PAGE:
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FOR RELEASE: August 18 , 2005
CONTACT: Pamela Williams
Office of Communications
405/271-5601

New Study Documents ATV Injuries in Oklahoma

During an 11-year period in Oklahoma, more than 350 persons were hospitalized and 62 persons were killed from injuries on all-terrain vehicles (ATVs), according to a recent study published in the Journal of the Oklahoma State Medical Association.

The study noted that from 1992 to 2002, of those persons killed while riding ATVs, 38 suffered brain injuries resulting in their deaths, and another 24 persons were killed from other types of injuries. The number of injuries doubled in 1999 and 2000 from the previous seven years and tripled in 2001 and 2002. The study used data collected by the Oklahoma State Department of Health’s Injury Prevention Service.

Oklahoma’s data is similar to data from the US Consumer Product Safety Commission (CPSC), which indicated that nationally, there was more than a 100 percent increase in ATV-related injuries and deaths from 1997-2002. The CPSC also noted that per riding hour, children under 16 years of age were 54 percent more likely to be injured than persons over 16 years of age. Recreational drivers were found to be 14 times more likely to be injured than non-recreational drivers and the least experienced drivers with less than one year of driving experience were seven to eight times more likely to be injured than those with more experience. Ninety-five percent of injured children were found to be driving ATVs larger than recommended for their age.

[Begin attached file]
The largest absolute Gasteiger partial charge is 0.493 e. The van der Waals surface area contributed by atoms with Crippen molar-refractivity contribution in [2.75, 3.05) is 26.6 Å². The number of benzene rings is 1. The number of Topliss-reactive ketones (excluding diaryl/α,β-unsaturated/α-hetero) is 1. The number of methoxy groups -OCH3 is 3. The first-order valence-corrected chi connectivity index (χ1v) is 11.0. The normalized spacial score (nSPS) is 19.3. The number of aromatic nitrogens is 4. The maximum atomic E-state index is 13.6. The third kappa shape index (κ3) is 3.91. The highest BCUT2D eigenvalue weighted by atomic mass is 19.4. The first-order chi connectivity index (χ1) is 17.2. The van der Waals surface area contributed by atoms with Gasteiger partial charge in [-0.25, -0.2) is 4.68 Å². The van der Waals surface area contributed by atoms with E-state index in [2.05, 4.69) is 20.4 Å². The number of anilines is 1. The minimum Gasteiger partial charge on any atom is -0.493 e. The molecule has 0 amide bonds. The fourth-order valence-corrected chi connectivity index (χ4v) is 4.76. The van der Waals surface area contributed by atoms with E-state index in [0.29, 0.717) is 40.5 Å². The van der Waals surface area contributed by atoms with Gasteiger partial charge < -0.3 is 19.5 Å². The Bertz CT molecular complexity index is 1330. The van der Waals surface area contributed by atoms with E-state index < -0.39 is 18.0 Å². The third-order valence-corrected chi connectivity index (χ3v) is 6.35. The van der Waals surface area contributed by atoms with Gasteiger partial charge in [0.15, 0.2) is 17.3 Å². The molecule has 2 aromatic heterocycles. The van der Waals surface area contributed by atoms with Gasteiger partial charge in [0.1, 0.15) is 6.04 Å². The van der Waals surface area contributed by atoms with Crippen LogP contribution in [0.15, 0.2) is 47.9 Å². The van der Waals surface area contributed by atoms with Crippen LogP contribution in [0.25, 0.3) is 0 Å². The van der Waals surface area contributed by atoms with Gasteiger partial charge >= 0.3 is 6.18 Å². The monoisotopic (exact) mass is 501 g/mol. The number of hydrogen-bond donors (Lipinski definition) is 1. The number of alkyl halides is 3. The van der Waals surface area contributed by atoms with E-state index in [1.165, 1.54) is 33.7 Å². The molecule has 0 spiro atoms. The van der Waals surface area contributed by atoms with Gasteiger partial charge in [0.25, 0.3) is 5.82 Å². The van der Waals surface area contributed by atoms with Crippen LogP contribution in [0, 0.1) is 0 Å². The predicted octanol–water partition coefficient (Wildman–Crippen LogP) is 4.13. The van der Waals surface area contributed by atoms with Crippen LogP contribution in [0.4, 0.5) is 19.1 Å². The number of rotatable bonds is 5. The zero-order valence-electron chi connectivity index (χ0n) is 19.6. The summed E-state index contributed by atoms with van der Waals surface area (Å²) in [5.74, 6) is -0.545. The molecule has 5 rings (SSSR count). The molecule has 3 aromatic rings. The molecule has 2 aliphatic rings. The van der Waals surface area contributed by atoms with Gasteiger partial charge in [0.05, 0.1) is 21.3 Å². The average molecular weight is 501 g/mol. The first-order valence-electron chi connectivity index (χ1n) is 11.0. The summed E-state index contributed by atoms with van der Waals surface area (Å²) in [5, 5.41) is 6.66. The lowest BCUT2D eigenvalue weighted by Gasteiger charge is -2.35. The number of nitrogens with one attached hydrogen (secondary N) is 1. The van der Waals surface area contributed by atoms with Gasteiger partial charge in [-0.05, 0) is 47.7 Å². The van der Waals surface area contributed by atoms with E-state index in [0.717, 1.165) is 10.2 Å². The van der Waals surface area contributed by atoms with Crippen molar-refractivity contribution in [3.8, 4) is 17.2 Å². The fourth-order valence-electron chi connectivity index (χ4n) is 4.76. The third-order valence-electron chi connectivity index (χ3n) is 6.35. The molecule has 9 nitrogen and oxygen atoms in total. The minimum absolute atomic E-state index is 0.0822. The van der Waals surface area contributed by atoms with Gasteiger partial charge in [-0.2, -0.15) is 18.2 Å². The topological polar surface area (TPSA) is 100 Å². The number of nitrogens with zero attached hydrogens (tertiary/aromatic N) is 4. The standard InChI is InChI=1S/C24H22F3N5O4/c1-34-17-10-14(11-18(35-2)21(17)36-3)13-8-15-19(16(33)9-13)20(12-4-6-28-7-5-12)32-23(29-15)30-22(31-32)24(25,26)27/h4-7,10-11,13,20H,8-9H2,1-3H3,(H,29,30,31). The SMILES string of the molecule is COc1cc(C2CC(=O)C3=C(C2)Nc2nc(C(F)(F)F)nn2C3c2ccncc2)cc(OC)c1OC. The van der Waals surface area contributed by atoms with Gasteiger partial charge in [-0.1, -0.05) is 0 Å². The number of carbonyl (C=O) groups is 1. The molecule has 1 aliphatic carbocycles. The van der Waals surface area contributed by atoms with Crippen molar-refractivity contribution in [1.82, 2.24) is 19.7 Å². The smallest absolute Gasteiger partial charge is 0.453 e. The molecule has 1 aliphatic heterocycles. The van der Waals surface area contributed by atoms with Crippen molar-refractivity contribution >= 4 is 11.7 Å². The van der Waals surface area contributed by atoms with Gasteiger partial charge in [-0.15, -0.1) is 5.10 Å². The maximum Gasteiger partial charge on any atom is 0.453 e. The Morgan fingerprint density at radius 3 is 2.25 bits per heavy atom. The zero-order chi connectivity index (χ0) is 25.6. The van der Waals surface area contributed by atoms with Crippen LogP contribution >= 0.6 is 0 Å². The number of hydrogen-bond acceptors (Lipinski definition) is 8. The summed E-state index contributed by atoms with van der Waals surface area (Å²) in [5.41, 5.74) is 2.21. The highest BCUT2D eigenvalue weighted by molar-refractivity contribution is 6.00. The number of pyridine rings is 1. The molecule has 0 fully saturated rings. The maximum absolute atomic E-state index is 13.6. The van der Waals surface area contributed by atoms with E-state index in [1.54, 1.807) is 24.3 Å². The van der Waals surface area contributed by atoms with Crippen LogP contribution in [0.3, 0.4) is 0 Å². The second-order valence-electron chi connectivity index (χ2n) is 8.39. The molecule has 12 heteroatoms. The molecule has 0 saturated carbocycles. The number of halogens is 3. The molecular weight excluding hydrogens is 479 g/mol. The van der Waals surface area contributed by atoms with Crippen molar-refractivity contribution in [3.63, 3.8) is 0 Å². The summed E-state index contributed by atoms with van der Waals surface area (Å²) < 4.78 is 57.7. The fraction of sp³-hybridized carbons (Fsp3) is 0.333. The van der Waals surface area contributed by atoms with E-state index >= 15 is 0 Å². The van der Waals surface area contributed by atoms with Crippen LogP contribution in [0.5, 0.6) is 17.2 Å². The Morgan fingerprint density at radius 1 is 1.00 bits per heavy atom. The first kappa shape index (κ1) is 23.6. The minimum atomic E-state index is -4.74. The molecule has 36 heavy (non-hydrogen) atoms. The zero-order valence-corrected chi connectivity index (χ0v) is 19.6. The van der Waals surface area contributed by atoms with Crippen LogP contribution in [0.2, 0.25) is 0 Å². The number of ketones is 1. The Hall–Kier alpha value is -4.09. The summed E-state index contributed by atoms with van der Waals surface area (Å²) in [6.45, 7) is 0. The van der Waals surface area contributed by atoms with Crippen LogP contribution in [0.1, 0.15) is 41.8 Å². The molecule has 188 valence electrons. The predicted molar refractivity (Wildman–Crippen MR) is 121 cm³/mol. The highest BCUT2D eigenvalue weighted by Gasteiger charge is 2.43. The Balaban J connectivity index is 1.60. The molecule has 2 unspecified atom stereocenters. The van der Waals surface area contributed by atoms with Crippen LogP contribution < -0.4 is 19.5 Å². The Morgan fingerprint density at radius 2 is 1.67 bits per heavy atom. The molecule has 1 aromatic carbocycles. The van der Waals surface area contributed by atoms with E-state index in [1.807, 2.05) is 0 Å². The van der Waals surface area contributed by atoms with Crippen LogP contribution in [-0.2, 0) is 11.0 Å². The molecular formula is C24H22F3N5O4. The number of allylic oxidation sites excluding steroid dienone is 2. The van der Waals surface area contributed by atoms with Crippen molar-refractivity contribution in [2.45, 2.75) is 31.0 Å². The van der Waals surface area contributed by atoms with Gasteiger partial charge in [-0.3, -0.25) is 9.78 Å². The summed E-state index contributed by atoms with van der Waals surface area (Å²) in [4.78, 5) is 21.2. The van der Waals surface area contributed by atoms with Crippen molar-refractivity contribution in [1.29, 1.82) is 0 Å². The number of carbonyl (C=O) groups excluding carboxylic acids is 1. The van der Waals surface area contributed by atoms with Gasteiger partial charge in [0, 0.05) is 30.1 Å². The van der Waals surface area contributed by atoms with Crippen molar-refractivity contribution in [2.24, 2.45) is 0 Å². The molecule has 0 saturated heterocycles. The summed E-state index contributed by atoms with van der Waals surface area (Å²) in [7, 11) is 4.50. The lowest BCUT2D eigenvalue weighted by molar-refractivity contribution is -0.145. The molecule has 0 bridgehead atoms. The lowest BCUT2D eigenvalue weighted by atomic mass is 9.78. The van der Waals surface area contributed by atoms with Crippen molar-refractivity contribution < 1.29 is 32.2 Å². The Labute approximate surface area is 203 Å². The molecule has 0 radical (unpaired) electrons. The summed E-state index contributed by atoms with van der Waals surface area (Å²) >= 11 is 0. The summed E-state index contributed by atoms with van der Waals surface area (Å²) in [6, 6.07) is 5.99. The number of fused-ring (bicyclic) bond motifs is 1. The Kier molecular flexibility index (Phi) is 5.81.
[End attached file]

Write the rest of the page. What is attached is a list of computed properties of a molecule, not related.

“ATV riders should understand the substantial risks of serious or fatal injuries associated with riding ATVs,” said State Health Commissioner Dr. Michael Crutcher. “Parents should know that ATVs are difficult to operate, and children often do not have the cognitive and physical ability to drive these vehicles safely. In fact, compared to bike crashes, an ATV crash is six times more likely to send a child to the hospital and 12 times more likely to kill a child.”

In the Oklahoma study, children younger than 16 accounted for nearly half of the fatal and nonfatal brain injuries and nearly one-quarter of the spinal cord injuries.

ATVs can travel at highway speeds and weigh up to 600 pounds. Many studies have shown that ATVs roll over frequently. The CPSC estimates helmet use by ATV riders would reduce the risk of death by 42 percent and the risk of nonfatal head injury by 64 percent. “Based on these estimates, universal helmet use in our study would have prevented 199 nonfatal and 16 fatal brain injuries,” Crutcher said.

Public health officials offer the following recommendations to prevent ATV injuries among children:

  • Children under 6 should never ride ATVs.
  • No child under 16 should operate an adult-sized ATV under any circumstance.
  • Never carry passengers on ATVs.
  • An adult should supervise all children driving ATVs.
  • Children should never drive ATVs on public roads.
  • Always wear a helmet and goggles when riding ATVs.

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